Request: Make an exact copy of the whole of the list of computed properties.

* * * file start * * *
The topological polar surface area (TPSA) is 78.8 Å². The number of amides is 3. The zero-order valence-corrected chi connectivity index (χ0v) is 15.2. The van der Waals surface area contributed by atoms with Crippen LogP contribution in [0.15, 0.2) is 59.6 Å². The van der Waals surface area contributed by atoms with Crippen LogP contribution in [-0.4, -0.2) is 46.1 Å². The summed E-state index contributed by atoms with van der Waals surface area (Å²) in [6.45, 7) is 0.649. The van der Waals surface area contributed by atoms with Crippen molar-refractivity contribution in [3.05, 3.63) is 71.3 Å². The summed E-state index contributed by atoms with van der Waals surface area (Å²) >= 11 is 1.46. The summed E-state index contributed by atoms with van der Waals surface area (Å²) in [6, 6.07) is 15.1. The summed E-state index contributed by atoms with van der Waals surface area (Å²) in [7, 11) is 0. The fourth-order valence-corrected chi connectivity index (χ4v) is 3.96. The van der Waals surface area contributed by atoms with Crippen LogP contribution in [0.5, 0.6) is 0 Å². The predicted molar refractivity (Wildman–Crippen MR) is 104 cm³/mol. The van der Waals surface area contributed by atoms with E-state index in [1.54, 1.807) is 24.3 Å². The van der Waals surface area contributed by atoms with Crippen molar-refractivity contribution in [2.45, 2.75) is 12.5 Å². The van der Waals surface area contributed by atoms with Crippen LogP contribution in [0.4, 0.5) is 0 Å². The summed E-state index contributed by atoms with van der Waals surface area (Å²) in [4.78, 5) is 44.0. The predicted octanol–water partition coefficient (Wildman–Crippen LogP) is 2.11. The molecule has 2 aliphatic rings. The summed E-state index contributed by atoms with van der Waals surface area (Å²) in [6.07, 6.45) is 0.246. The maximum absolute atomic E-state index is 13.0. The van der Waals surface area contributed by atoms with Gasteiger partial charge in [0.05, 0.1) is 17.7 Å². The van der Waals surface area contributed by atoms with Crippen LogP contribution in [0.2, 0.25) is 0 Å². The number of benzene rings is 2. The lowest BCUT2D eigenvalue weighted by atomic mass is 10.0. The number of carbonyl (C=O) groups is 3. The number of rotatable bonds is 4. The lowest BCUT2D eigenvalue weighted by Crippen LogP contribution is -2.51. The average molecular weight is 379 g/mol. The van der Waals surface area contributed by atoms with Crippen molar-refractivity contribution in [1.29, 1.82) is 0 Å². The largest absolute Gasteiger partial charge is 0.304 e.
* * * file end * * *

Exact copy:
The topological polar surface area (TPSA) is 78.8 Å². The number of amides is 3. The zero-order valence-corrected chi connectivity index (χ0v) is 15.2. The van der Waals surface area contributed by atoms with Crippen LogP contribution in [0.15, 0.2) is 59.6 Å². The van der Waals surface area contributed by atoms with Crippen LogP contribution in [-0.4, -0.2) is 46.1 Å². The summed E-state index contributed by atoms with van der Waals surface area (Å²) in [6.45, 7) is 0.649. The van der Waals surface area contributed by atoms with Crippen molar-refractivity contribution in [3.05, 3.63) is 71.3 Å². The summed E-state index contributed by atoms with van der Waals surface area (Å²) >= 11 is 1.46. The summed E-state index contributed by atoms with van der Waals surface area (Å²) in [6, 6.07) is 15.1. The summed E-state index contributed by atoms with van der Waals surface area (Å²) in [7, 11) is 0. The fourth-order valence-corrected chi connectivity index (χ4v) is 3.96. The van der Waals surface area contributed by atoms with Crippen LogP contribution in [0.5, 0.6) is 0 Å². The predicted molar refractivity (Wildman–Crippen MR) is 104 cm³/mol. The van der Waals surface area contributed by atoms with E-state index in [1.54, 1.807) is 24.3 Å². The van der Waals surface area contributed by atoms with Crippen molar-refractivity contribution in [2.45, 2.75) is 12.5 Å². The van der Waals surface area contributed by atoms with Crippen LogP contribution in [0.4, 0.5) is 0 Å². The summed E-state index contributed by atoms with van der Waals surface area (Å²) in [4.78, 5) is 44.0. The predicted octanol–water partition coefficient (Wildman–Crippen LogP) is 2.11. The molecule has 2 aliphatic rings. The summed E-state index contributed by atoms with van der Waals surface area (Å²) in [6.07, 6.45) is 0.246. The maximum absolute atomic E-state index is 13.0. The van der Waals surface area contributed by atoms with Gasteiger partial charge in [0.05, 0.1) is 17.7 Å². The van der Waals surface area contributed by atoms with Crippen LogP contribution in [0.2, 0.25) is 0 Å². The number of benzene rings is 2. The lowest BCUT2D eigenvalue weighted by atomic mass is 10.0. The number of carbonyl (C=O) groups is 3. The number of rotatable bonds is 4. The lowest BCUT2D eigenvalue weighted by Crippen LogP contribution is -2.51. The average molecular weight is 379 g/mol. The van der Waals surface area contributed by atoms with Crippen molar-refractivity contribution in [1.29, 1.82) is 0 Å². The largest absolute Gasteiger partial charge is 0.304 e.